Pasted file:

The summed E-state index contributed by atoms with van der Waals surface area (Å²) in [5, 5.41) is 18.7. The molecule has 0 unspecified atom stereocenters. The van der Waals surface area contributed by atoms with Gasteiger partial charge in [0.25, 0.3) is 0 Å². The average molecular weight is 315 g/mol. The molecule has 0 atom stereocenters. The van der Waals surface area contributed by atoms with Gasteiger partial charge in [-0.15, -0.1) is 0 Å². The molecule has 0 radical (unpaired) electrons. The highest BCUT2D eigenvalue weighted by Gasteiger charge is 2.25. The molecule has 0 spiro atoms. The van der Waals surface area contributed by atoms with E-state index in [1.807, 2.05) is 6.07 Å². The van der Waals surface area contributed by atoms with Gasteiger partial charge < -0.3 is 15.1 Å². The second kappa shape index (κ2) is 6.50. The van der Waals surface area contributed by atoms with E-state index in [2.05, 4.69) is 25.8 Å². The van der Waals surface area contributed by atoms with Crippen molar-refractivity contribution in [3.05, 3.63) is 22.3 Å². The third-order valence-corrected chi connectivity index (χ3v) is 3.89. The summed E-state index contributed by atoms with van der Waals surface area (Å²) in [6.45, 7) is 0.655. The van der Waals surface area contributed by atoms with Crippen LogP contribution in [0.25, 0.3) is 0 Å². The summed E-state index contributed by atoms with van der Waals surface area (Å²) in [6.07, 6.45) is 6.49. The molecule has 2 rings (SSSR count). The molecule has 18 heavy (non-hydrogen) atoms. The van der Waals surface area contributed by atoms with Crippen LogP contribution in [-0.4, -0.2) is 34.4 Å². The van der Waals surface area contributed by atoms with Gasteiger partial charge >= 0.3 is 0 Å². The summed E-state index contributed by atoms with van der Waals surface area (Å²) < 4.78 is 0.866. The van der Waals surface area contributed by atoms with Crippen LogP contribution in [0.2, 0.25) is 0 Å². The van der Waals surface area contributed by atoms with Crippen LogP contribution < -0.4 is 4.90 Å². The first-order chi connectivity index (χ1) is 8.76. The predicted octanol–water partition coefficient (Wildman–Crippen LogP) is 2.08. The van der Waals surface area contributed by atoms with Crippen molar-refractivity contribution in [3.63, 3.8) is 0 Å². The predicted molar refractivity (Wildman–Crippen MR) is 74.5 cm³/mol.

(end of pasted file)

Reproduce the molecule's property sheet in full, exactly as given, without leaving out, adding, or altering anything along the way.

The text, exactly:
The summed E-state index contributed by atoms with van der Waals surface area (Å²) in [5, 5.41) is 18.7. The molecule has 0 unspecified atom stereocenters. The van der Waals surface area contributed by atoms with Gasteiger partial charge in [0.25, 0.3) is 0 Å². The average molecular weight is 315 g/mol. The molecule has 0 atom stereocenters. The van der Waals surface area contributed by atoms with Gasteiger partial charge in [-0.15, -0.1) is 0 Å². The molecule has 0 radical (unpaired) electrons. The highest BCUT2D eigenvalue weighted by Gasteiger charge is 2.25. The molecule has 0 spiro atoms. The van der Waals surface area contributed by atoms with E-state index in [1.807, 2.05) is 6.07 Å². The van der Waals surface area contributed by atoms with Gasteiger partial charge < -0.3 is 15.1 Å². The second kappa shape index (κ2) is 6.50. The van der Waals surface area contributed by atoms with E-state index in [2.05, 4.69) is 25.8 Å². The van der Waals surface area contributed by atoms with Crippen molar-refractivity contribution in [3.05, 3.63) is 22.3 Å². The third-order valence-corrected chi connectivity index (χ3v) is 3.89. The summed E-state index contributed by atoms with van der Waals surface area (Å²) in [6.45, 7) is 0.655. The van der Waals surface area contributed by atoms with Crippen LogP contribution in [0.25, 0.3) is 0 Å². The summed E-state index contributed by atoms with van der Waals surface area (Å²) in [6.07, 6.45) is 6.49. The molecule has 2 rings (SSSR count). The molecule has 18 heavy (non-hydrogen) atoms. The van der Waals surface area contributed by atoms with Crippen LogP contribution in [-0.4, -0.2) is 34.4 Å². The van der Waals surface area contributed by atoms with Gasteiger partial charge >= 0.3 is 0 Å². The summed E-state index contributed by atoms with van der Waals surface area (Å²) < 4.78 is 0.866. The van der Waals surface area contributed by atoms with Crippen LogP contribution in [0.2, 0.25) is 0 Å². The van der Waals surface area contributed by atoms with Crippen LogP contribution < -0.4 is 4.90 Å². The first-order chi connectivity index (χ1) is 8.76. The predicted octanol–water partition coefficient (Wildman–Crippen LogP) is 2.08. The van der Waals surface area contributed by atoms with Crippen molar-refractivity contribution in [3.63, 3.8) is 0 Å². The predicted molar refractivity (Wildman–Crippen MR) is 74.5 cm³/mol.